The Last Judgement: It’s All about Hope (despite what the medieval artists would have you believe)

Here’s an interesting point from Spe Salvi that’s worth a look.  Benedict’s final chapter is on “settings for learning and practicing hope” — a few aspects of Christian faith or life that can help us understand or, more importantly, grow in hope.  One of these settings is the Last Judgement — the final coming of Christ “to judge the living and dead.”

The Christian doctrine of the final judgement, Benedict teaches, is rooted in hope.  But this is not a connection that most Christians would readily make, and Benedict knows it. 

For most of us, if we think of the Day of Judgement at all, it is with some sense of anxiety or even fear.  (And then we go to Mass and listen to the priest pray that “we wait in joyful hope for the coming of our Lord and Savior Jesus Christ”!)

Maybe we can’t be blamed, though.  The Pope suggests we consider the vast tradition of Christian art depicting the Last Judgement.  It doesn’t exactly convey the idea of it being something worth awaiting in joyful hope.  He writes:

In the arrangement of Christian sacred buildings, which were intended to make visible the historic and cosmic breadth of faith in Christ, it became customary to depict the Lord returning as a king—the symbol of hope—at the east end; while the west wall normally portrayed the Last Judgement as a symbol of our responsibility for our lives—a scene which followed and accompanied the faithful as they went out to resume their daily routine. As the iconography of the Last Judgement developed, however, more and more prominence was given to its ominous and frightening aspects, which obviously held more fascination for artists than the splendour of hope, often all too well concealed beneath the horrors. (SS, 41[my emphasis])

Hell, in other words, has captured the imagination of artists, and lent itself more often to dramatic imagery, than heaven has.

In Your Guide to Spe Salvi: Saved in Hope, I flesh out the Pope’s point by suggesting some specific examples of great works of art.  That book doesn’t include illustrations, though, so the wonder of the internet allows me to provide here the images that I couldn’t there.

Consider the famous Last Judgment frescoes of the medieval Italian master Luca Signorelli, which include both The Elect and The Damned (early 16th century).  Which did Signorelli paint more compellingly?

The Elect?

The Elect

Or The Damned?

Or better, take a close look at Hans Memling‘s Last Judgement Tryptich (15th century) below.  On the left you’ll see those who are saved being welcomed into the “glory” of heaven (how glorious does it look to you?), and on the right, the damned entering eternal damnation (ouch!).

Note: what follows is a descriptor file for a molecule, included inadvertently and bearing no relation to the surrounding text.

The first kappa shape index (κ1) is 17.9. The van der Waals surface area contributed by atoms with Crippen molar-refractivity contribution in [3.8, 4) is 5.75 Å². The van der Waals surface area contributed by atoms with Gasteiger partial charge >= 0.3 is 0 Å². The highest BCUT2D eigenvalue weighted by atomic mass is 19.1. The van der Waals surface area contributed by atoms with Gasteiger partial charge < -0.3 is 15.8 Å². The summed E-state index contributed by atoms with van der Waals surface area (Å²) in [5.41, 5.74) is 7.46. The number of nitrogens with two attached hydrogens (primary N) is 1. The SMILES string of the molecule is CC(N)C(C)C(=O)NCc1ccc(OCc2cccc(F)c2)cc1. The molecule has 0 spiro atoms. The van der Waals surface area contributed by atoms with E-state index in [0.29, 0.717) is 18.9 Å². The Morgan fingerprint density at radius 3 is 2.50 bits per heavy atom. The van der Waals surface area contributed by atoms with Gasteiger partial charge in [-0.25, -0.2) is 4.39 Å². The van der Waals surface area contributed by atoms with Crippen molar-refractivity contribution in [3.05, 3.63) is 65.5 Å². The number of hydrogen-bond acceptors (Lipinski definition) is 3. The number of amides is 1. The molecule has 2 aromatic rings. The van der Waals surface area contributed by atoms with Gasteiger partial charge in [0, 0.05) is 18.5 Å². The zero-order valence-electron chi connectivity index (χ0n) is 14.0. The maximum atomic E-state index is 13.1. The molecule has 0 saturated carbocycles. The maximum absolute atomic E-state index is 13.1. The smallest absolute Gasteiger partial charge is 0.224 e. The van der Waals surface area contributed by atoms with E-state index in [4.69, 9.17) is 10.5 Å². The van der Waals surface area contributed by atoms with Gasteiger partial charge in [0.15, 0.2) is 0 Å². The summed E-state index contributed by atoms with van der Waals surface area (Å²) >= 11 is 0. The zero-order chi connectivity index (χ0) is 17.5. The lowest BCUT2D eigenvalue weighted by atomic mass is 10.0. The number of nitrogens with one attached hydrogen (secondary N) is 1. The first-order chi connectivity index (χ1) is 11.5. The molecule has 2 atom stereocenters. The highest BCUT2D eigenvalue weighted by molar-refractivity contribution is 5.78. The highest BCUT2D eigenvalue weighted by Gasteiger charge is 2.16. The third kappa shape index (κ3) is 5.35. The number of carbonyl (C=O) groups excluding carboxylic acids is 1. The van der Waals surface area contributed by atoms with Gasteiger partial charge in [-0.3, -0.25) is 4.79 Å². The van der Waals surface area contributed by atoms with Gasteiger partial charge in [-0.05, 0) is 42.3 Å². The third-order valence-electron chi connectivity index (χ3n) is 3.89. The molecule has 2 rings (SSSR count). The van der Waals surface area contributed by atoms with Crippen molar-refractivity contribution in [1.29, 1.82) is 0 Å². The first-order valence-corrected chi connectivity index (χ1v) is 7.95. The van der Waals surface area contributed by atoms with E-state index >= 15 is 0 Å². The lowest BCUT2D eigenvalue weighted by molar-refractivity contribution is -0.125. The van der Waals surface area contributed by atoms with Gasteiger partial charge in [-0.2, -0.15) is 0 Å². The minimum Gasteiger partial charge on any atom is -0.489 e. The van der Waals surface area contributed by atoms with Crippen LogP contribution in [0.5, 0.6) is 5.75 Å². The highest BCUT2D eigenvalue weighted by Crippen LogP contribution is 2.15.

Which side did you spent more time looking at?

And there’s Jan van Eck‘s Last Judgement (15th century): 

There’s Christ the Judge at the top center.  Immediately before him are the saved.  They look like they’re seated together ready to listen to a (yawn) lecture from the Lord.  The damned, on the other hand, below them, hang from the crotch of a monstrous skeleton!  What part of this work is going to leave a lasting impression??

The challenge, then, is to re-adjust our understanding of the Judgment that awaits us, so that the priest’s prayer that we’re “waiting in joyful hope for the coming of our Lord and Savior Jesus Christ” bears some resemblance to reality!

Tomorrow, I’ll offer some thoughts on how we might make that happen.

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One Response to “The Last Judgement: It’s All about Hope (despite what the medieval artists would have you believe)”

  1. Nancy C. Brown Says:

    Fascinating thoughts and visuals on art and hope.

    I was just reading Chesterton’s work The Ressurection of Rome and came upon this memorable quote about art, “All art is sensational, since it aims at producing some sort of sensation.”

    It seems to me as though the artists you show may have wanted to emphasize the negative, in order to help the folks get interested in conversion. Certainly the visions of hell produce in me a sensation…a sensation of “may I do whatever it takes not to go THERE!” so to me, they work 😉

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